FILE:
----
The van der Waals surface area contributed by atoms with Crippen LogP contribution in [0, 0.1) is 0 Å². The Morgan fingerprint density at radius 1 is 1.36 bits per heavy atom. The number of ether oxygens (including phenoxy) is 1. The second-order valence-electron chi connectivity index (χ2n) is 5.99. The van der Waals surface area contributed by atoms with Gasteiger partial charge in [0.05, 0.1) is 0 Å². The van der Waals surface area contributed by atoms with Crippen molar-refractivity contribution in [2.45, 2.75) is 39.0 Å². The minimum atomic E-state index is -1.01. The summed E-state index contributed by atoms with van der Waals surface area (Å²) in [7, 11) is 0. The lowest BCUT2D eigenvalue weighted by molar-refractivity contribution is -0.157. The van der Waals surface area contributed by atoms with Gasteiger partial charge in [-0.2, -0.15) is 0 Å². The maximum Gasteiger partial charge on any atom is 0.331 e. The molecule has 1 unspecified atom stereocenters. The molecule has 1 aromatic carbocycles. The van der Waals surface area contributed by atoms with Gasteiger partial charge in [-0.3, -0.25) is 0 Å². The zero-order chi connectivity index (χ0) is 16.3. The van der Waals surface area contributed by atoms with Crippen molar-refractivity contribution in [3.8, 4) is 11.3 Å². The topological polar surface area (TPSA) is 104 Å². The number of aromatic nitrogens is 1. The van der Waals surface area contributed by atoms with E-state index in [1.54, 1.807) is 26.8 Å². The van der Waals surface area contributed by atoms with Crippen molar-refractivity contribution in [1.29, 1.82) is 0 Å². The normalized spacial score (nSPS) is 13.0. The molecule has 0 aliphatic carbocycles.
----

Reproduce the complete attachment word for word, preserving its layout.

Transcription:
The van der Waals surface area contributed by atoms with Crippen LogP contribution in [0, 0.1) is 0 Å². The Morgan fingerprint density at radius 1 is 1.36 bits per heavy atom. The number of ether oxygens (including phenoxy) is 1. The second-order valence-electron chi connectivity index (χ2n) is 5.99. The van der Waals surface area contributed by atoms with Gasteiger partial charge in [0.05, 0.1) is 0 Å². The van der Waals surface area contributed by atoms with Crippen molar-refractivity contribution in [2.45, 2.75) is 39.0 Å². The minimum atomic E-state index is -1.01. The summed E-state index contributed by atoms with van der Waals surface area (Å²) in [7, 11) is 0. The lowest BCUT2D eigenvalue weighted by molar-refractivity contribution is -0.157. The van der Waals surface area contributed by atoms with Gasteiger partial charge in [-0.2, -0.15) is 0 Å². The maximum Gasteiger partial charge on any atom is 0.331 e. The molecule has 1 unspecified atom stereocenters. The molecule has 1 aromatic carbocycles. The van der Waals surface area contributed by atoms with Gasteiger partial charge in [-0.3, -0.25) is 0 Å². The zero-order chi connectivity index (χ0) is 16.3. The van der Waals surface area contributed by atoms with Crippen molar-refractivity contribution in [3.8, 4) is 11.3 Å². The topological polar surface area (TPSA) is 104 Å². The number of aromatic nitrogens is 1. The van der Waals surface area contributed by atoms with E-state index in [1.54, 1.807) is 26.8 Å². The van der Waals surface area contributed by atoms with Crippen molar-refractivity contribution in [1.29, 1.82) is 0 Å². The normalized spacial score (nSPS) is 13.0. The molecule has 0 aliphatic carbocycles.